economy grows faster under dictatorial regimes — blames government policies that seek to boost growth by fuelling (public and private) consumption, and not by higher efficiency-seeking investments.

“When we pursue a higher growth rate based on consumption, we end up with poor policy trade-offs like maintaining an overvalued currency and accumulating debts to inflate the size of the economy. This is why economic gains achieved are never sustainable. Every time our GDP increases by around 5pc, we hit a new crisis with a balance-of-payments emergency staring us in the face.”

According to the World Bank, the share of investment-to-GDP in Pakistan is one of the lowest at 15pc, almost half of the South Asian average of 30pc, which translates into inadequate infrastructure, lack of access to sufficient levels of energy and water, and poor quality of schools and hospitals.

According to Mr Javed, both military regimes and elected governments have pursued similar growth policies. “Musharraf was nevertheless hugely helped by substantially large capital inflows in the form of aid, grants and loans unlike the civilian governments that succeeded him.

“Foreign investors also made significantly large market-seeking, strategic investments during that period. But at the end of the day, we saw the growth collapse and Musharraf’s policies fall apart (in the wake of the global financial crisis and the massive rise in global oil prices) with the new elected government inheriting a broken economy.”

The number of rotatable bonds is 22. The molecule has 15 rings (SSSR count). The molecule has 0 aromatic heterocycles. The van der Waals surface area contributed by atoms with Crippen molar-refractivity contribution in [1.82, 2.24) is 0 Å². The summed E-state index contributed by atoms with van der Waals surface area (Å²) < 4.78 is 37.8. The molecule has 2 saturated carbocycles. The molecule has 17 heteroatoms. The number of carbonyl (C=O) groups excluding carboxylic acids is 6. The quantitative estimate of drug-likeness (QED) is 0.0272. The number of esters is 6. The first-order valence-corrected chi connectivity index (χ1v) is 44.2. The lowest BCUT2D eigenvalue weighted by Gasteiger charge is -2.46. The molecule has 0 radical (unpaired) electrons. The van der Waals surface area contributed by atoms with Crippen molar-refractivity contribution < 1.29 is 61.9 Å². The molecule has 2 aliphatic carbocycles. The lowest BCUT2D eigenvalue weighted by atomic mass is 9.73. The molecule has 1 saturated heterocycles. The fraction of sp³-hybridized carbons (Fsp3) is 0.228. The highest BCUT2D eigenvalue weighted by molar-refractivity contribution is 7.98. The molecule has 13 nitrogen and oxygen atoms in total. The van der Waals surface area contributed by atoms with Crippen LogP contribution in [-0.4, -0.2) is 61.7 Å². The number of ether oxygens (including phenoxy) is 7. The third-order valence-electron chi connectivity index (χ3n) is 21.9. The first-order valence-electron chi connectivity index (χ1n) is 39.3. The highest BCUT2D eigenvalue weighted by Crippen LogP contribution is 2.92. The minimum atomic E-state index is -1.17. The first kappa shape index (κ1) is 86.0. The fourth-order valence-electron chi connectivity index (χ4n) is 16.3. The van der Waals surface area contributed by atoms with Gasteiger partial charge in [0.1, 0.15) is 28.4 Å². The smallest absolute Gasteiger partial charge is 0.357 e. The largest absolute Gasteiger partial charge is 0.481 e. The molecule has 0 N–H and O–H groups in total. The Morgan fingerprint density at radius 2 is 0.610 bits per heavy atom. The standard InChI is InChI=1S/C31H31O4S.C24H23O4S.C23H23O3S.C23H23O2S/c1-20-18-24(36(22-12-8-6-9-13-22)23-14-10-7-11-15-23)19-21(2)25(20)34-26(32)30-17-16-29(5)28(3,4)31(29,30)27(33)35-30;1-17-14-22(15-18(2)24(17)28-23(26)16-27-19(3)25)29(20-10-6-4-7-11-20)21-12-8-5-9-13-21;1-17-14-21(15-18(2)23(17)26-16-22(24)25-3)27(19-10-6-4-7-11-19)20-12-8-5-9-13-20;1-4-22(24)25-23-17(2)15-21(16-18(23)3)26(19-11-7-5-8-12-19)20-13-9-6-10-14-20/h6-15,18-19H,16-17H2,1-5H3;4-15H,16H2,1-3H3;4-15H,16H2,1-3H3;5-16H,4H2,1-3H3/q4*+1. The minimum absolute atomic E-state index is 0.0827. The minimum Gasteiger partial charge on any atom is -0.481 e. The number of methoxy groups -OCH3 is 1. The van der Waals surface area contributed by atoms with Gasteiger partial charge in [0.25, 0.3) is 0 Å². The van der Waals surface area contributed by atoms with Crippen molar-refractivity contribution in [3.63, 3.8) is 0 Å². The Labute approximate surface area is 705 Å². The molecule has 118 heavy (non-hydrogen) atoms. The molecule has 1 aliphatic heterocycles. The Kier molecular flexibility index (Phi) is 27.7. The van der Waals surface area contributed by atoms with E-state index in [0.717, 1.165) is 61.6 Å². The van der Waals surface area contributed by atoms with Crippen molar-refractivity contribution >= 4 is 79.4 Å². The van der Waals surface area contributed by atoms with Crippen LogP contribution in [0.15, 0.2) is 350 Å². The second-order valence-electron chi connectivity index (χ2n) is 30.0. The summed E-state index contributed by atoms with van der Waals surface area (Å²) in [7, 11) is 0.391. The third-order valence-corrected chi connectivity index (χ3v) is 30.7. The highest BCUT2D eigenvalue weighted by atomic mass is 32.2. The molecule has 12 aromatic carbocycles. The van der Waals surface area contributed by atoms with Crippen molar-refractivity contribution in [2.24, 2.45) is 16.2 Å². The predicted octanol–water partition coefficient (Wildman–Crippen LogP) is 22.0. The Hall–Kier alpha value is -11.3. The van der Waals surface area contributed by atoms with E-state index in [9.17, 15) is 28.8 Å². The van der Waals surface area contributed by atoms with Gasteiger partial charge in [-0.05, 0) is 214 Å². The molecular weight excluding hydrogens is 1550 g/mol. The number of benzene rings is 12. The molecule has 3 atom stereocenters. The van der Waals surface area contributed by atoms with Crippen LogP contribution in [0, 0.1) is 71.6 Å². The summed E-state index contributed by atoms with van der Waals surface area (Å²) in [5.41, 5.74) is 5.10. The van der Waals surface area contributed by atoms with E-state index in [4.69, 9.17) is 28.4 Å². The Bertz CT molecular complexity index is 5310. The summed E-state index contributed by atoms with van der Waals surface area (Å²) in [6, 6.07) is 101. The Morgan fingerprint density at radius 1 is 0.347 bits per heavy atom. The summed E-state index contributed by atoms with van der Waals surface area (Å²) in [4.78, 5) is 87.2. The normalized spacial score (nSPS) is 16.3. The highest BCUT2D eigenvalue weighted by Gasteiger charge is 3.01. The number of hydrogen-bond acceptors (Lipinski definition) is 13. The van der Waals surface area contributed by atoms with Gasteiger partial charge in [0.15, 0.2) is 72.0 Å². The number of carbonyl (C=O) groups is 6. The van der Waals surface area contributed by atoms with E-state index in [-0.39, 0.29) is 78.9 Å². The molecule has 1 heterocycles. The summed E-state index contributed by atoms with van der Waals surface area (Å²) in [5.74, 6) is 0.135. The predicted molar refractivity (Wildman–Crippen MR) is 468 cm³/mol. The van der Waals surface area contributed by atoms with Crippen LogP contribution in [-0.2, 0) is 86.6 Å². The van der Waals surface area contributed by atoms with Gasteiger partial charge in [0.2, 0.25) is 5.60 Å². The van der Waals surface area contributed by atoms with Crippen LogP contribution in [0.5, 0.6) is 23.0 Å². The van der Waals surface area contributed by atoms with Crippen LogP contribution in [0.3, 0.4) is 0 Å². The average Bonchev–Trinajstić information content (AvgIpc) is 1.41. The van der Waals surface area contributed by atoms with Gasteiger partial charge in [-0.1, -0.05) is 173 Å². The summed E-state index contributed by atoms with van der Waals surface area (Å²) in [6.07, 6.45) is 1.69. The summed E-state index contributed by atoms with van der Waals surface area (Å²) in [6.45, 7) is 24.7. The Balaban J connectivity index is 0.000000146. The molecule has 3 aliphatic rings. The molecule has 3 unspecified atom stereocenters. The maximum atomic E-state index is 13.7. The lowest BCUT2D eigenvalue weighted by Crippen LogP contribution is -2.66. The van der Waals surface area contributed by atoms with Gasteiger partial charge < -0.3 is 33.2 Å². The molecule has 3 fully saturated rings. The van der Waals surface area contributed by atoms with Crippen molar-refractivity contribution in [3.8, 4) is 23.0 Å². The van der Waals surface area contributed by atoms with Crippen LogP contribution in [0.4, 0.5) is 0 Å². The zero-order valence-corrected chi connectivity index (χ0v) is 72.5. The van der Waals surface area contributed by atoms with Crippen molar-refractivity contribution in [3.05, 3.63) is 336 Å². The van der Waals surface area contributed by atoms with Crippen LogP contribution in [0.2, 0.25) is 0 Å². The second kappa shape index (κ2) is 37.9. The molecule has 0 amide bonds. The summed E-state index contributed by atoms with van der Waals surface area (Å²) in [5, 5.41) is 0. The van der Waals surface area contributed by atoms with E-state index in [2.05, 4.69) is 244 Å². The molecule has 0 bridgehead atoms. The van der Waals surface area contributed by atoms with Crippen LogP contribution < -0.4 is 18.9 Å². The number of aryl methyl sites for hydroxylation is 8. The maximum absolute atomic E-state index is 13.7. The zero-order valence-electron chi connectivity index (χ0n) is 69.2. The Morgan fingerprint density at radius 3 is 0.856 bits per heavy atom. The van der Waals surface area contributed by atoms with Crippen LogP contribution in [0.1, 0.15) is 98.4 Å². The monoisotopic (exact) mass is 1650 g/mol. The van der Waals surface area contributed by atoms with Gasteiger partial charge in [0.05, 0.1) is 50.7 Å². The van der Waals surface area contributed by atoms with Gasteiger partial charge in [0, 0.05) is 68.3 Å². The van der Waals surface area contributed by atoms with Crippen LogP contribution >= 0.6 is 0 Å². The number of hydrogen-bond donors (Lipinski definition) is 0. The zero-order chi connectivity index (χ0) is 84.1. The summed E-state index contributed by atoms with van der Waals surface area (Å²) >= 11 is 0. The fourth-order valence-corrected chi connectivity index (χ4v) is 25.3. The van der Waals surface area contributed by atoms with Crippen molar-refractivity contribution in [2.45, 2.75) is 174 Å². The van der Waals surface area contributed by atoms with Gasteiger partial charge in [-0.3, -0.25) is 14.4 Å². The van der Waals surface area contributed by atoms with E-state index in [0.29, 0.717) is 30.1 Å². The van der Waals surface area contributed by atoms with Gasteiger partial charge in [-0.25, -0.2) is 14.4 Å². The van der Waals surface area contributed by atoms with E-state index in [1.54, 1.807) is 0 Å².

Optimus Capital Management Executive Chairman Asif Qureshi blames short-term policy horizon of the elected political governments for lower private investment whose share in GDP dropped to less than 10pc in 2019.

“It is unfortunate that the policy horizon of the elected governments is linked with election cycles, which made them pursue an expansionary fiscal policy and undertake mega infrastructure projects that would help them get votes. Both the PPP and the PML-N pursued such policies, ran high fiscal deficits and accumulated debt, which we are paying back today, to fuel growth, crowding out the private sector. The PML-N took its game to a whole new level when it borrowed huge money to build expensive metro bus and train projects and set up power plants in Punjab. Musharraf on the other hand followed fiscal consolidation and encouraged the private sector because only private investment can boost sustainable growth and create jobs.”

Almas Hyder, former president of the Lahore Chamber of Commerce and Industry, largely agrees with Mr Qureshi’s argument. “Investment decisions are not affected by the nature of the government. It is the government’s economic and investment policy framework that encourages or discourages investment. Our policies have always encouraged non-productive investments in real estate and property. Our trade policies have always had a strong anti-industry bias and favoured imports over domestic productivity. Even investments – local or foreign – that have been made in the manufacturing aim at catering to domestic demand rather than increasing exports.”